Cuitlauziana pulchella / osmoglossum pulchellum / odontoglossum-pulchellum – 365 days of orchids – day 1504
A highlight this weekend is the flowering of this delicate little orchid that has been one of my favourites since I first came across its waxy fragrant flowers in the 1970s.
This exquisite and sweetly scented species species from Mexico and Central America is a cool growing species found in high altitude cool mossy forests from 1200 to 2600m and so we grow plants in our Cool Americas section, shaded and watered throughout the year.
The scent is reminiscent of almonds and is very popular amongst the noses of Orchid Project students. Fortunately the flowers are long lasting, which is unusual for such a scented flower and a plant which is diverting valuable resources to producing fragrance oils, and the species will still be in flower at the end of lockdown when students return. The flower stems are thin and flattened, and over time they become attractively arching and we avoid the widespread habit of fighting the graceful habit by enforcing vertical spikes with canes and ties.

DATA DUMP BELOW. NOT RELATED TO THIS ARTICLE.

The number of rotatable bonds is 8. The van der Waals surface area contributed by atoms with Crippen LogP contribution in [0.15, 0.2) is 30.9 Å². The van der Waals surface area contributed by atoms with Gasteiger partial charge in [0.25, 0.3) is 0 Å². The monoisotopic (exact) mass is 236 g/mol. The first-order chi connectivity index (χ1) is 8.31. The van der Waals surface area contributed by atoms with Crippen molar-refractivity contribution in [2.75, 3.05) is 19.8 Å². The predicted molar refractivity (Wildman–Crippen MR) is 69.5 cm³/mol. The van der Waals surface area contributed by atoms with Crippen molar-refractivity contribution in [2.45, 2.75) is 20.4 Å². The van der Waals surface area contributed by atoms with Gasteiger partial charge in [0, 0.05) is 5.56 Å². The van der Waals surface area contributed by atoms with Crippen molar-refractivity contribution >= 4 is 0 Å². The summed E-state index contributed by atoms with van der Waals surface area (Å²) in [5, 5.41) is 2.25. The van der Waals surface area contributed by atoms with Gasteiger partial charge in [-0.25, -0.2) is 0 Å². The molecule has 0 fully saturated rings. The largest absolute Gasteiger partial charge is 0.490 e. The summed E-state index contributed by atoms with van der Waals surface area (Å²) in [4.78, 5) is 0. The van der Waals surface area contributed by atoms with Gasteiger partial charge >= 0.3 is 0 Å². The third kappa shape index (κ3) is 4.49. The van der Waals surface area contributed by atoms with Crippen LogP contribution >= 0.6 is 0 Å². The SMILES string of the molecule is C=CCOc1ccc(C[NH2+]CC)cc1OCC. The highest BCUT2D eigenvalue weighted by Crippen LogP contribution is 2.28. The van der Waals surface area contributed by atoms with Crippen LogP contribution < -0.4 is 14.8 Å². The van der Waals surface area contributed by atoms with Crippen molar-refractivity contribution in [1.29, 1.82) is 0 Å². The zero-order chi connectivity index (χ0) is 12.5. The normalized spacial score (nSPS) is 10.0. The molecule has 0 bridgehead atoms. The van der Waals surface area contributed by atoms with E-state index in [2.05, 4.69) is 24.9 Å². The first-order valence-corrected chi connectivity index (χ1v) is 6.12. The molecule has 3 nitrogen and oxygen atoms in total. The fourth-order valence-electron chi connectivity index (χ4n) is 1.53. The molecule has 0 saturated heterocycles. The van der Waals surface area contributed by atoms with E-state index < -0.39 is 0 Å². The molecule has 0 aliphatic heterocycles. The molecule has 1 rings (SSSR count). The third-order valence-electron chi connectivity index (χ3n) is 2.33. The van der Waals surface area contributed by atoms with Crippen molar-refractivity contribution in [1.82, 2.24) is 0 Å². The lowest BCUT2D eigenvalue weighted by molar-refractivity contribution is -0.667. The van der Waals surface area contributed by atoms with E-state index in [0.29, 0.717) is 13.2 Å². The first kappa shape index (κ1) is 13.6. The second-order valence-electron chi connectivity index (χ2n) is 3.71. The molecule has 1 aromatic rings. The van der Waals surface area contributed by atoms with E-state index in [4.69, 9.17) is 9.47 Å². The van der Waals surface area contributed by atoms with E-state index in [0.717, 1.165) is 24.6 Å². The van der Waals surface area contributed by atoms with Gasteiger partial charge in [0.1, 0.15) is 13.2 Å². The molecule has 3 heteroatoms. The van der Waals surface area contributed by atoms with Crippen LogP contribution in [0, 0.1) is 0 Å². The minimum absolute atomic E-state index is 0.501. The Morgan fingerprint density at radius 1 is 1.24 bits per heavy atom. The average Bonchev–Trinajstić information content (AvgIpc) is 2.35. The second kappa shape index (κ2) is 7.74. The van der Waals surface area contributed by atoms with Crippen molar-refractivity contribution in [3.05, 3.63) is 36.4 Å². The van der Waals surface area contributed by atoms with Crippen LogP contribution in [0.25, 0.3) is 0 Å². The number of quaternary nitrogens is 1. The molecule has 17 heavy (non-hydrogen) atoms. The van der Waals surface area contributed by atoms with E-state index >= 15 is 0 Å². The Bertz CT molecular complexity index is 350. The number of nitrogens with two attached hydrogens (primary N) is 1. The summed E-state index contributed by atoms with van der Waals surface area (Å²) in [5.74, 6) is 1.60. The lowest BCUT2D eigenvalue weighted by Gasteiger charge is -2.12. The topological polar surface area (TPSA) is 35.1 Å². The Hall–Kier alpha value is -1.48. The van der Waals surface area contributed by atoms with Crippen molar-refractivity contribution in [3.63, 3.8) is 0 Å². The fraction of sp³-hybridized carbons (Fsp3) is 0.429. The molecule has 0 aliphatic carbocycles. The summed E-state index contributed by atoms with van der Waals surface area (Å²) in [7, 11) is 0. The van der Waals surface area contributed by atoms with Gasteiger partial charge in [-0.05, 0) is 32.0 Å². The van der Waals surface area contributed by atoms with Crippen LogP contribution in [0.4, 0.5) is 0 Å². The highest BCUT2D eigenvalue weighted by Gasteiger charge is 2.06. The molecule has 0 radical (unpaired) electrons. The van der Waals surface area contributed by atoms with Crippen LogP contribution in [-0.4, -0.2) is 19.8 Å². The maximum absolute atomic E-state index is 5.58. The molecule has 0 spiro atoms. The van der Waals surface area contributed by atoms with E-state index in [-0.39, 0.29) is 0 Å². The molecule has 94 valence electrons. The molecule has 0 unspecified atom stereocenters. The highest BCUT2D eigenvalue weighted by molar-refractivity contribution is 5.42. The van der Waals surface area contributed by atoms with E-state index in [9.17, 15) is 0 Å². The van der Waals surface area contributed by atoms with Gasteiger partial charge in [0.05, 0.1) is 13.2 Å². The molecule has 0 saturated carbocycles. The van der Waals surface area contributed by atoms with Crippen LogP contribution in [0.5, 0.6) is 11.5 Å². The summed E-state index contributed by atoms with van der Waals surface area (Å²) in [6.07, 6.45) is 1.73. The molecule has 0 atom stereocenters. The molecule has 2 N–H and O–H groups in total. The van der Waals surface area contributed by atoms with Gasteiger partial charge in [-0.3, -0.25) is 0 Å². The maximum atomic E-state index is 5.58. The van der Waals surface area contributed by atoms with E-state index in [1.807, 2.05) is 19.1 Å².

We grow the species amongst our masdevallias (with which it shares its habitat) in our Cool Americas section with a minimum of 12C and lots of water throughout the year. It does particularly well in baskets. I first grew this species as a boy (45 years ago) and it is a species I wouldn’t be without.
The name Cuitlauziana pulchella reflects recent molecular studies into the Oncidium family and this species started life in the Orchid Project as Odontoglossum pulchellum and then Osmoglossum pulchellum before taking on its current name. Either way, ‘pulchellus’ is latin for ‘pretty’ which is a great choice for this pretty little orchid.